It was Tuesday, November 28, in the northern districts of Marseille, at the foot of cities swept by an icy wind. In the distance, a light: welcome to the Bleuets mosque (13e arrondissement), where an “unidentified religious object” was held for three hours, mid– “press conference for the fraternity” as announced, mid-debate, thanks to around thirty faithful remaining in the pretty prayer room – thick carpet, ornate wooden seats and shelves lined with books.
Facing them: Rabbi Haïm Bendao, 51, a well-known figure in interreligious dialogue in Marseille, who presides over one of the rare synagogues in the northern districts, unfailing optimism and devastating humor. At his side, imam Ismaïl, whose real name is Smaïn Bendjilali, 41 years old, a “minot” who grew up in Marseille, a self-taught man who now officiates at Bleuets, and, beyond that, on social networks, where his audience exceeds 120,000 people. In the fragmented landscape of Islam in Marseille, which has around 250,000 believers, his supposed Salafism has led him to be placed, since 2018, under the surveillance of territorial intelligence: “He maintains a rigorous vision but he has evolved,” tempers one of his friends, Nassurdine Haidari, an imam of Comorian origin with assumed reformism.
A friendship that bothers
Rabbi Bendao is a free spirit in the city’s Jewish community, which has around fifty synagogues. In other words, for their respective communities, the two men of faith represent only themselves. The symbol of this meeting, however, is intended to be strong: “What brings us together today is the Israeli-Palestinian conflict,” summarizes Rabbi Bendao by way of introduction. For Imam Ismaïl, it’s simple too: “We want peace, only peace. »
Beyond words, the friendship of the two men is astonishing. And sometimes annoying. Even rocks, as in May 2023, during the death of a mutual friend, Benjamin Haddad, 42, a Marseillais killed during an attack in Djerba (Tunisia), in front of the synagogue where he had come to pray. “Ismaïl was one of the first to call me but I couldn’t answer him, admits the rabbi. Everything was mixed up in my head. » Since October 7, Haïm and Ismaïl have felt that tensions are testing the fragile cement of Marseille: “The following Friday, Haim asked me if he could come to the mosque for prayer, as he often does, says Ismaïl. I immediately said yes. »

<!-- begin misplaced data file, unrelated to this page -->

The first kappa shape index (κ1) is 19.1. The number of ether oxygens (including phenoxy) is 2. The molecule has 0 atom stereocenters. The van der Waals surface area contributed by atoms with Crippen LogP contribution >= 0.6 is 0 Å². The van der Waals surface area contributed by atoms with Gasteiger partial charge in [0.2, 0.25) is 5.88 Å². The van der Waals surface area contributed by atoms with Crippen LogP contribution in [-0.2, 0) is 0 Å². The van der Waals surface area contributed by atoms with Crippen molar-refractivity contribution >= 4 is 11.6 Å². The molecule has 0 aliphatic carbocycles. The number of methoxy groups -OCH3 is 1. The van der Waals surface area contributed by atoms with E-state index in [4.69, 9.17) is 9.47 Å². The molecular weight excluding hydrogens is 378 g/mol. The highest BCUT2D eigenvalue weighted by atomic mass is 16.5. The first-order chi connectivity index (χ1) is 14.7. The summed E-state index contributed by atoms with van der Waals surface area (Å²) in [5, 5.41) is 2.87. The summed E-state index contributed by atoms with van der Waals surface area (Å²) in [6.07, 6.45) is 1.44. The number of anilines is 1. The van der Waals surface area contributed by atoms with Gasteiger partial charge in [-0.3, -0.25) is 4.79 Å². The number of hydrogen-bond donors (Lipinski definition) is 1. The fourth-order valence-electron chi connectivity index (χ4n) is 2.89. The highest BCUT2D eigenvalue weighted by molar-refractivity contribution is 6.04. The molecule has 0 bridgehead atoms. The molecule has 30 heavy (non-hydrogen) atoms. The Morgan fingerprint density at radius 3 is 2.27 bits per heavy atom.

“Haim and Ismaïl behave like righteous people”
Still a sign of a certain ambient excitement, the Muslim faithful – particularly women, many of whom this Tuesday evening – are asking a series of questions: “Would you have the same open attitude if you were a rabbi in Israel? », “Would you accept to receive a veiled woman in your synagogue” (the rabbi says he has done it several times, even if it means shocking some of his faithful), “How do I explain to my children that the police only protect synagogues? »… Haïm and Ismaïl defuse with humor but populism arises, particularly when the media are accused of deliberately pitting communities against each other, “to make sales”.
Another symbol that evening: Jean-Jacques Zenou and Lazare Groune, the presidents of Jewish Radio Marseille (RJM) and Radio Gazelle (that of the Maghreb community of Marseille) insisted on coming together, side by side: “Haim and Ismaïl behave like righteous people, greets Jean-Jacques, while Lazare nods his head in agreement. Our responsibility is in France, in our neighborhoods, where we must maintain hope. »
At the end of the evening, the applause resonates so loudly that a question remains unanswered: have we just witnessed the beginning of a movement of lasting dialogue between two communities of believers, or an event limited to the atypical personalities of ‘Ismail and Chaim ? While in Marseille the institutional Judeo-Muslim dialogue is at a standstill, Rabbi Bendao and Imam Ismaïl in any case show a way forward.